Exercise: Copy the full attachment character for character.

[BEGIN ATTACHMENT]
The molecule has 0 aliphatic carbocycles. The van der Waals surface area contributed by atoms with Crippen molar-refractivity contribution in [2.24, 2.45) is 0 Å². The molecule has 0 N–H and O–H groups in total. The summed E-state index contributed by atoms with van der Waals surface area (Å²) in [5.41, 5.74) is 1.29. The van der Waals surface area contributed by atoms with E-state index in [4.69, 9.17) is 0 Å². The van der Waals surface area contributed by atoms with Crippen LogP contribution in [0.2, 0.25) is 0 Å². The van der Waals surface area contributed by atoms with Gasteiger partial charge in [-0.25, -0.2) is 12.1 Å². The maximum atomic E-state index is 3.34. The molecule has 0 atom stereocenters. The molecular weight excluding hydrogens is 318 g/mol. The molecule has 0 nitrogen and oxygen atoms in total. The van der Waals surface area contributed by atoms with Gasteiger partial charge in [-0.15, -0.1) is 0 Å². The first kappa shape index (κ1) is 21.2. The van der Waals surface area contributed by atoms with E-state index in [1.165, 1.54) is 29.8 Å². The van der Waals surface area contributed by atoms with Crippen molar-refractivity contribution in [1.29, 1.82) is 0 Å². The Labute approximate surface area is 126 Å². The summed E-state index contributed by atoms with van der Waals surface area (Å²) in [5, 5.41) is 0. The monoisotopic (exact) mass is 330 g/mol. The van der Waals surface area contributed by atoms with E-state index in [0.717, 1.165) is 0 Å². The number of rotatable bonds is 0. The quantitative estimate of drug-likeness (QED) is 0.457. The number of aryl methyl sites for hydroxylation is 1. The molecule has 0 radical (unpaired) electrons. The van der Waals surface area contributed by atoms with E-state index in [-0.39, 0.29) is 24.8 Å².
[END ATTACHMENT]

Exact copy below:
The molecule has 0 aliphatic carbocycles. The van der Waals surface area contributed by atoms with Crippen molar-refractivity contribution in [2.24, 2.45) is 0 Å². The molecule has 0 N–H and O–H groups in total. The summed E-state index contributed by atoms with van der Waals surface area (Å²) in [5.41, 5.74) is 1.29. The van der Waals surface area contributed by atoms with E-state index in [4.69, 9.17) is 0 Å². The van der Waals surface area contributed by atoms with Crippen LogP contribution in [0.2, 0.25) is 0 Å². The van der Waals surface area contributed by atoms with Gasteiger partial charge in [-0.25, -0.2) is 12.1 Å². The maximum atomic E-state index is 3.34. The molecule has 0 atom stereocenters. The molecular weight excluding hydrogens is 318 g/mol. The molecule has 0 nitrogen and oxygen atoms in total. The van der Waals surface area contributed by atoms with Gasteiger partial charge in [-0.15, -0.1) is 0 Å². The first kappa shape index (κ1) is 21.2. The van der Waals surface area contributed by atoms with E-state index in [1.165, 1.54) is 29.8 Å². The van der Waals surface area contributed by atoms with Crippen molar-refractivity contribution in [1.29, 1.82) is 0 Å². The Labute approximate surface area is 126 Å². The summed E-state index contributed by atoms with van der Waals surface area (Å²) in [5, 5.41) is 0. The monoisotopic (exact) mass is 330 g/mol. The van der Waals surface area contributed by atoms with E-state index in [0.717, 1.165) is 0 Å². The number of rotatable bonds is 0. The quantitative estimate of drug-likeness (QED) is 0.457. The number of aryl methyl sites for hydroxylation is 1. The molecule has 0 radical (unpaired) electrons. The van der Waals surface area contributed by atoms with E-state index in [-0.39, 0.29) is 24.8 Å².